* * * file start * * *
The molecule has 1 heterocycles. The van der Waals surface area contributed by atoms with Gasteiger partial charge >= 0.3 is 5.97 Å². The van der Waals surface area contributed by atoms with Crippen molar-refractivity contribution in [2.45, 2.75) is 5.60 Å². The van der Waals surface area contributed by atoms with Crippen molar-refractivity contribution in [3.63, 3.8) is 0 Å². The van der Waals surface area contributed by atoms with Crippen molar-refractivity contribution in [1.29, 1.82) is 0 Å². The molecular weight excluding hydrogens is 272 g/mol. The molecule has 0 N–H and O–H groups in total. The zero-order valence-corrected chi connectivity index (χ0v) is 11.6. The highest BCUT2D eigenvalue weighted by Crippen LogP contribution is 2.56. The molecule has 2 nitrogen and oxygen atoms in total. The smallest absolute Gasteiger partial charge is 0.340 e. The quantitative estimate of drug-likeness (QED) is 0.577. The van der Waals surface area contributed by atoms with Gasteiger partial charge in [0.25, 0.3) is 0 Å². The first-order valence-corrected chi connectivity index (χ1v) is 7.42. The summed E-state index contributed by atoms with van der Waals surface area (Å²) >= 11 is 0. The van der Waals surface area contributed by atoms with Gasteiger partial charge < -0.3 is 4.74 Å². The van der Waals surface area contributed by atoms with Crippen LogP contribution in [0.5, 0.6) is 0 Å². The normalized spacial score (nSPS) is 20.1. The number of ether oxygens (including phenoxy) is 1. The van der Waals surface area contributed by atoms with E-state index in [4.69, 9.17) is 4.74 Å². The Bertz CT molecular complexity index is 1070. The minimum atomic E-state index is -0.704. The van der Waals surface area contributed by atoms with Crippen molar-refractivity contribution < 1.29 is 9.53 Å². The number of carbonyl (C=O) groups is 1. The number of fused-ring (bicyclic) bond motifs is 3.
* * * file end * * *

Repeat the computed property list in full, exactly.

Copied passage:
The molecule has 1 heterocycles. The van der Waals surface area contributed by atoms with Gasteiger partial charge >= 0.3 is 5.97 Å². The van der Waals surface area contributed by atoms with Crippen molar-refractivity contribution in [2.45, 2.75) is 5.60 Å². The van der Waals surface area contributed by atoms with Crippen molar-refractivity contribution in [3.63, 3.8) is 0 Å². The van der Waals surface area contributed by atoms with Crippen molar-refractivity contribution in [1.29, 1.82) is 0 Å². The molecular weight excluding hydrogens is 272 g/mol. The molecule has 0 N–H and O–H groups in total. The zero-order valence-corrected chi connectivity index (χ0v) is 11.6. The highest BCUT2D eigenvalue weighted by Crippen LogP contribution is 2.56. The molecule has 2 nitrogen and oxygen atoms in total. The smallest absolute Gasteiger partial charge is 0.340 e. The quantitative estimate of drug-likeness (QED) is 0.577. The van der Waals surface area contributed by atoms with Gasteiger partial charge in [0.25, 0.3) is 0 Å². The first-order valence-corrected chi connectivity index (χ1v) is 7.42. The summed E-state index contributed by atoms with van der Waals surface area (Å²) >= 11 is 0. The van der Waals surface area contributed by atoms with Gasteiger partial charge < -0.3 is 4.74 Å². The van der Waals surface area contributed by atoms with Crippen LogP contribution in [0.5, 0.6) is 0 Å². The normalized spacial score (nSPS) is 20.1. The number of ether oxygens (including phenoxy) is 1. The van der Waals surface area contributed by atoms with E-state index in [4.69, 9.17) is 4.74 Å². The Bertz CT molecular complexity index is 1070. The minimum atomic E-state index is -0.704. The van der Waals surface area contributed by atoms with Crippen molar-refractivity contribution < 1.29 is 9.53 Å². The number of carbonyl (C=O) groups is 1. The number of fused-ring (bicyclic) bond motifs is 3.